Depression: it’s a “we” problem

AARON SMITH | COLUMNIST Photo courtesy of Wikimedia Commons

Dealing with depression is just like raising a child: It takes a village. And going through it alone does not help anyone.

People do not understand the realness behind depression and how to handle those who have it. A lot of your best friends can very well be in a deep state and the only way out is by the help of the people around them. For those giving assistance to people with this condition–and in honor of October as Depression Awareness month–here are some easy tips on what to do and what not to do:

  • Do not pry for information — just because you want to talk, doesn’t mean they do, and pushing just causes more backlash.
  • Patience is key — if you hate waiting in doctor’s offices for long periods of time, this will be hard. Waiting is the epitome of dealing with depression because they all need time to handle everything.
  • Food, just food — if you want the perfect bonding idea, or an easy way to get closer to the person, provide something as simple as food. The most well-known and easy-to-find item is pizza, unless they are gluten-free, then try gluten-free pasta. Perhaps the most obvious way is just to ask what the person wants.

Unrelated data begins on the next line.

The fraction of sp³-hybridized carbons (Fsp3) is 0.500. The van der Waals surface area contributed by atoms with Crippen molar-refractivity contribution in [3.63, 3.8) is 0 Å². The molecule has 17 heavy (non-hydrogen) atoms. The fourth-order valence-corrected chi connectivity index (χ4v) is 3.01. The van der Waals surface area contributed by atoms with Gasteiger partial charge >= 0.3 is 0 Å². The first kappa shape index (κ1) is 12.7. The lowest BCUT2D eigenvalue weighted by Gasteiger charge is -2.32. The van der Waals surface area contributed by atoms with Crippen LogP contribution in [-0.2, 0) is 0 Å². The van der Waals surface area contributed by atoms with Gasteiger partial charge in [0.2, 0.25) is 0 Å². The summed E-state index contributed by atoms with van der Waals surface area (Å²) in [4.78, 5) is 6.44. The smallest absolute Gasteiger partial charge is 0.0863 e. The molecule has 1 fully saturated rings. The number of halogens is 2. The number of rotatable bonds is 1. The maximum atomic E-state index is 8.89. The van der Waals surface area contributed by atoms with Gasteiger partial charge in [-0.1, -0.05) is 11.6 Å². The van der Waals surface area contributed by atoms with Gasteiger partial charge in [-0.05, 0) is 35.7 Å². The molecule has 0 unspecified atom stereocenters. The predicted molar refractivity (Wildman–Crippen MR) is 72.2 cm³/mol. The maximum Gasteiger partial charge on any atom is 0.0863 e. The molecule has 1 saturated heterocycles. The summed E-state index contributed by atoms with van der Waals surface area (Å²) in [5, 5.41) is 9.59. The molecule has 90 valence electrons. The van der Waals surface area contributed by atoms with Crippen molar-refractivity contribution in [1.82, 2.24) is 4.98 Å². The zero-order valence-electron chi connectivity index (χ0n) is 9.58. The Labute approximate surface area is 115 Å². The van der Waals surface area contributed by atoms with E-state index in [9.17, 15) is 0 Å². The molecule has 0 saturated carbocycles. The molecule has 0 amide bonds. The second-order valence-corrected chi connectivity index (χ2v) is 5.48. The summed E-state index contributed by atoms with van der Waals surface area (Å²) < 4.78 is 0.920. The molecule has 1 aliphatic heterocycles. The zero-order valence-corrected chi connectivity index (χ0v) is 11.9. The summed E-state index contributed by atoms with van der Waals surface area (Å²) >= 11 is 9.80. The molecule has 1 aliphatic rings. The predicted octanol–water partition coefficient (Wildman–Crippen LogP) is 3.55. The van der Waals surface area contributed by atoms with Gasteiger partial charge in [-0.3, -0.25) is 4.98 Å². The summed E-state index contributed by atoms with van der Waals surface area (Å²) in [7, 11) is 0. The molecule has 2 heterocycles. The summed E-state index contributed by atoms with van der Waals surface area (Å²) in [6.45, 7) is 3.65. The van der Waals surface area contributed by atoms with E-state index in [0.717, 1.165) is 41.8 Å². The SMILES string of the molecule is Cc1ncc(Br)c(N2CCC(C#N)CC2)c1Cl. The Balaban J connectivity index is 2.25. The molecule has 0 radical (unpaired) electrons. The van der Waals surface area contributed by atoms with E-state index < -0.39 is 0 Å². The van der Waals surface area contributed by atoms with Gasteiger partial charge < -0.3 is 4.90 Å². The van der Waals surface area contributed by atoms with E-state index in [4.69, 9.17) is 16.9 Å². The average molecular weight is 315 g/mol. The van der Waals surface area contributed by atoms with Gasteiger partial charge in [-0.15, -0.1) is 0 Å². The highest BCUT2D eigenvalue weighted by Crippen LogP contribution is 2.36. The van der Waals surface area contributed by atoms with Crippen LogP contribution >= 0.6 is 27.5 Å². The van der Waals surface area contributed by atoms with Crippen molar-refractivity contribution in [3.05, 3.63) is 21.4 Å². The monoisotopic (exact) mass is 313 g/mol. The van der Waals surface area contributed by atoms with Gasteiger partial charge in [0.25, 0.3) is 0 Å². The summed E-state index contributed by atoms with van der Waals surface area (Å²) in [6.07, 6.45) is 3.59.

• Attendance is partially mandatory — while attendance isn’t always recorded, trends are noticed. Missing a few conversations or helpful moments is not the end of the world. It’s more of the idea that you’re trying to help. They notice.
  • Hugs — Everyone has probably heard that a hug can help even those with the toughest skin. Don’t be afraid to give a warm embrace, they may not express much at the moment, but on the inside it means the world.

These helpful tips are a surefire way to help bring you closer to that person that needs assistance. Depression is a real problem, and it can consume the lives of many people. It has also taken the lives of many people. Just because someone does not specifically scream for help, don’t ignore any unusual signs.

You know your friend, cousin, brother or whomever better than the rest of the world. Always remember they can’t go through it alone. It takes a village.